By Kathleen Pierce, Bangor Daily News
Thanks to the efforts of a dedicated group of grain zealots, wheat from imported Estonian seeds is now sprouting in test plots across the state, part of a two-year trial to find what varieties of grains can grow well in Maine. The hard winter wheat called sirvinta seems to thrive here. Soon you may see even see bakers offering loaves of this nutty grain.
“Last year we harvested and replanted 150 pounds and this year we harvested almost 900 pounds,” said Amber Lambke, executive director of Maine Grain Alliance and owner of Maine Grains in Skowhegan.
Under the auspices of the Alliance’s Heritage Seed Restoration Project, “the idea is to get grains growing and make them adaptable to New England,” said Alliance board member Richard Roberts, who also experiments with Einkorn, Black Emmer and Danish “Midsommer” rye, among others.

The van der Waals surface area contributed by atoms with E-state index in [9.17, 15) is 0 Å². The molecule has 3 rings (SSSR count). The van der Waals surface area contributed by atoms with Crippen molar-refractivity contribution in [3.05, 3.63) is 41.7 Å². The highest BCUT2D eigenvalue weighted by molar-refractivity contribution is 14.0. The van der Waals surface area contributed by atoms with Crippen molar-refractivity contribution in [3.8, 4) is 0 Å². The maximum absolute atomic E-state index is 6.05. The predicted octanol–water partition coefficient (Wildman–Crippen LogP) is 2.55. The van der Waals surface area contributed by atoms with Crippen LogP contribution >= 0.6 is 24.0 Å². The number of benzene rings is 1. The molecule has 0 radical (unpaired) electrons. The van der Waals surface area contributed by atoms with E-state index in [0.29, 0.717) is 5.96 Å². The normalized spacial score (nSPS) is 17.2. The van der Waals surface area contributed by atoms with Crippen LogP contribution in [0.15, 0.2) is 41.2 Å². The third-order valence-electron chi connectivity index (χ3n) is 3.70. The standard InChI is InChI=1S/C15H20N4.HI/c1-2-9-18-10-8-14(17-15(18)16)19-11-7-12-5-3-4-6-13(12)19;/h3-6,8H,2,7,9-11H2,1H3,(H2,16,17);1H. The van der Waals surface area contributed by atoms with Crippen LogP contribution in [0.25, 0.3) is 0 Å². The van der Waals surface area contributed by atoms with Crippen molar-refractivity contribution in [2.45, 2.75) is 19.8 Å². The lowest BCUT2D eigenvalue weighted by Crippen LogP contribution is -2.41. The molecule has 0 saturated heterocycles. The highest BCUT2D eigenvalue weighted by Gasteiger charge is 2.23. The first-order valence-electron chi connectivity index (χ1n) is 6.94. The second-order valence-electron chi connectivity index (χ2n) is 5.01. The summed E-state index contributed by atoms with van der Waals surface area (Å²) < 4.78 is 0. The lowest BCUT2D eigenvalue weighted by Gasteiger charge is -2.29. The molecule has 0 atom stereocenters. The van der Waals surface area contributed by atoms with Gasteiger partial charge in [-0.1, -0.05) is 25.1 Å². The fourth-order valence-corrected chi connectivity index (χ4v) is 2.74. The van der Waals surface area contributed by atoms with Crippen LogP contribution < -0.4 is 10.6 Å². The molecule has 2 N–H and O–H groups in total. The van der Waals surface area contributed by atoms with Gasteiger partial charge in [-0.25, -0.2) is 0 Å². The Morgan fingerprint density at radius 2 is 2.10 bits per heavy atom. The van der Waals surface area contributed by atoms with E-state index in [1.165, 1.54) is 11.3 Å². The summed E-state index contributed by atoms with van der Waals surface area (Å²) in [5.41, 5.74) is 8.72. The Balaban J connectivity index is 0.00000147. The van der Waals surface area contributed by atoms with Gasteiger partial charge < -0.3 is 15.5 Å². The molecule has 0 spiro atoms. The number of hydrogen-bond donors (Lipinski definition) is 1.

The Alliance has propagated sirvinta on small plots in Solon, Lincolnville and Parkman and now holds the largest volume of this rare, heritage seed in North America. Results of the two-year “Sirvinta in the Seed Project” will be released to Alliance members this month. The trials, from millers to bakers, were roundly successful.